Discrete movement sequences are assumed to be the building blocks of more complex sequential actions that are present in our everyday behavior. The studies presented in this dissertation address the (neuro)cognitive underpinnings of such movement sequences, in particular in relationship to the role of perceptual information and the development of automaticity in such skill. The majority of the empirical chapters focusses on the role of perceptual information in sequential behavior, and specifically examines the context-dependence of sequencing performance. The notion of context-dependence – which originates from the literature on verbal memory, but has also been reported for motor skill – holds that memory retrieval is better in the environment in which the memory trace was initially acquired as opposed to retrieval in a different environment. First, a new form of context-dependence is explored, namely context-dependent filtering. It was investigated whether the continuous pairing of an irrelevant stimulus along with imperative stimulus results in the learning of (filtering out) the irrelevant information. If this would be the case, sequencing performance is assumed to be hindered when the learned pairs of irrelevant and imperative stimuli are changed during testing. Second, the notion of context-dependence for memory-based sequencing skill was studied, specifically differentiating between the sensitivity to perceptual changes of sequence preparation versus execution processes. These chapters on the effects of perceptual changes on sequencing performance also address the role of practice in this matter. In another chapter, developmental differences regarding the cognitive mechanisms underlying discrete sequence skill were investigated by studying whether preadolescent children, like young adults, learn to perform sequential movements in an automatic fashion. Previous studies demonstrated that the development and use of motor chunks for sequencing performance was limited in middle-aged and elderly. It has been suggested that this relates to the degeneration of frontal and other brain areas with older age. As these areas are known to mature during childhood, it could be hypothesized that sequencing skill differs between children and young adults as well. Finally, the neural basis of sequencing performance was addressed. The changes with practice in cognitive processes underlying sequence production were related to changes in brain areas that are involved in the production of discrete movement sequences.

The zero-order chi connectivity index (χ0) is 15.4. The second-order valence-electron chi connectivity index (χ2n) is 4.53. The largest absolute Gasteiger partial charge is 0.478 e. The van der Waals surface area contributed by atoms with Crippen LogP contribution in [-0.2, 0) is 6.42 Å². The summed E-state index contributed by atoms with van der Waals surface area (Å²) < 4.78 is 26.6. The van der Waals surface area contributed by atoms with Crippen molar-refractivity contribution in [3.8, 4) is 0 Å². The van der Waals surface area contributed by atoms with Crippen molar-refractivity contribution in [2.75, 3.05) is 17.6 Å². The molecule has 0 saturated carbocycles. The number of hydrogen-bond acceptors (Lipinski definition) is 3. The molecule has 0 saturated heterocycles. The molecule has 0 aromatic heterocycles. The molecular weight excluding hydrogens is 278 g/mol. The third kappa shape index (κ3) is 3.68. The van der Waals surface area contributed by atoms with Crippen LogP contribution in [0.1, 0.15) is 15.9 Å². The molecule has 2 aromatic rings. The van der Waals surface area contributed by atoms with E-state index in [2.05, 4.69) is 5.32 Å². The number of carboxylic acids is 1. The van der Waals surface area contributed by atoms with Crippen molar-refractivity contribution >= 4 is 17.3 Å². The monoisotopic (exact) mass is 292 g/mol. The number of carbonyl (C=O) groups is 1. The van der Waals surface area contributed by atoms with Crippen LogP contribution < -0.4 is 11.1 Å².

|Award date||31 May 2013|
|Place of Publication||Enschede|
|Publication status||Published - 31 May 2013|